The far reaching abilities of the internet have opened many doors for all of us, but they have also exposed us to a new racist, classist, homophobic, and (especially) misogynistic rhetoric that endangers the progressive ideals we’ve spent decades working towards.
Now, don’t get me wrong; I think the internet has been a great tool for spreading equality, and it has certainly been an excellent platform for women and other underrepresented groups around the world to make their voices heard. But increasingly, those who share their opinions and beliefs about injustice online are often met with a series of comments meant to shame them for speaking up.
Consider the efforts made by feminists to open discussion about gender equality. After Emma Watson’s stunning speech at the United Nations promoting the ongoing He for She campaign, she was immediately met with sexual threats and told by anonymous users that naked photos of her would soon hit the net. Despite the revelation that the supposed leak was a hoax, this is still an instance of misogynistic bullying, and a threat we should take seriously.
Watson is still being used as an object to make a point. Every day, women are being abused and harassed online — using Watson as a bargaining chip isn’t going to change that.
Just because these comments are made online doesn’t make them any less hateful or destructive.
We all live two lives: our physical one in the ‘real world,’ and our digital one online. Those with a prejudice against women or others tend to use the latter to express their hateful views. Operating from behind a veil of secrecy, people are allowed to openly propagate ideas which would be met with harsh criticism in the real world.
Social justice requires accountability, but the nature of the internet makes it difficult to know from where and from whom regressive comments are coming. Because of this, we tend to shift the blame for online attacks onto the victims, which is a serious step backwards.
The relationship between the web and society is not as simple as we like to think. The internet has become a sort of modern Wild West — lawless and often dangerous. From behind their screens, trolls attack others with vulgar comments and threats of assault.
But these attacks are only part of the problem. Perhaps an even bigger issue is how our society has normalized these attacks, often writing them off as minor annoyances or simply an unavoidable part of the web. As the real world continues to progress in favour of equality, the digital one is becoming exceedingly weighed down by the regressive forces of online harassment.
As Laurie Penny, British journalist and feminist, put it: “An opinion, it seems, is the short skirt of the internet. Having one and flaunting it is somehow asking an amorphous mass of almost-entirely male keyboard-bashers to tell you how they’d like to rape, kill and urinate on you.”
Society continues to put the blame the women who experience online invasions of their privacy, instead of focusing on the aggressors. After the recent nude photo leaks, many countered that, if a woman doesn’t want naked pictures of herself on the internet, she shouldn’t have taken any to begin with.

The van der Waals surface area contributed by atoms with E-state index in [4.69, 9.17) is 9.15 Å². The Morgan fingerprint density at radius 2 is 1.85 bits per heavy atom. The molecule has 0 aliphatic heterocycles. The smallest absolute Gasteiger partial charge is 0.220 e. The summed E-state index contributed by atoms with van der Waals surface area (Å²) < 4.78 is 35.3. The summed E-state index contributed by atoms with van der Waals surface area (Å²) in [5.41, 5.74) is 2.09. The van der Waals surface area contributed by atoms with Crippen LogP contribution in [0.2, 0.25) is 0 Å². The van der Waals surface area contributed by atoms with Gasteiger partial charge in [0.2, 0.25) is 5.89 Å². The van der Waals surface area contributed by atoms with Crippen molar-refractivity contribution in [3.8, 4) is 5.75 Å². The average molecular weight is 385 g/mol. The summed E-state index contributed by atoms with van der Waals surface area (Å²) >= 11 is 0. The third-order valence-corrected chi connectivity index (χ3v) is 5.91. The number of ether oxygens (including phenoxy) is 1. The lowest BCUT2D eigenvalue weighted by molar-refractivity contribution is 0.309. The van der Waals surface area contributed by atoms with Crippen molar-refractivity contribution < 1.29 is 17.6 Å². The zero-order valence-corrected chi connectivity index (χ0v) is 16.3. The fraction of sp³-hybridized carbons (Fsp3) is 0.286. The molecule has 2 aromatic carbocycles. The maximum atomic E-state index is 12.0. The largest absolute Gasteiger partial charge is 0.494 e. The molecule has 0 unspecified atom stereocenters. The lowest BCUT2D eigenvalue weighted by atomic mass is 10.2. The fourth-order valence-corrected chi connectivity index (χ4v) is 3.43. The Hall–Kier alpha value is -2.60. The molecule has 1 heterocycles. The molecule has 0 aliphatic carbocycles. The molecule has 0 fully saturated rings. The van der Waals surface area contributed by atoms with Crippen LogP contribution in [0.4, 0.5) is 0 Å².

This is classic victim-blaming, plain and simple. It’s no mistake that the leaked photos were of some of the most powerful and prominent women in our society — this invasion of privacy was an attempt to reaffirm patriarchal ideas of gendered power dynamics.
The anonymity of the internet makes it hard to identify where threats are coming from, and because of this, we put responsibility on women to protect themselves. This often translates to dissuading women from participating in online discourse, rather than looking to change the problem.
Allowing anonymity on the internet, however, comes with plenty of potential benefits, and threats to remove anonymous outlets on the web have met with backlash. We know that being able to browse and post anonymously protects an individual’s right to privacy. In an effort to track the few who are responsible for hate speech, we would likely punish the large majority of web users who don’t engage in these sorts of exchanges.
Ultimately, we will change people’s attitudes about online threats and hate speech by recognizing and condemning them when they appear, anonymously or not. Instead of focusing on the victim, we need to call out these attackers and make sure they know that their comments are damaging and unacceptable.
Mob mentality and the feeling that anonymity allows one to get away with anything is what fuels many to keep posting offensive remarks — if we are watching and calling them out, they may think twice.
Blaming victims and dismissing hate speech as ‘trolling’ ignores the strides made by modern feminism, civil rights, gay rights, and other movements; and protects those who are making the internet a less safe place to be. We need to take these comments and threats seriously, just because they’re online doesn’t make them any less harmful or destructive.
I encourage all of you to think hard about the recent online shaming of women — if it had happened anywhere but on the web, would we be talking about it the same way? We need to focus on the real problem here; if we don’t, the internet will never become the safe and constructive environment that it’s meant to be.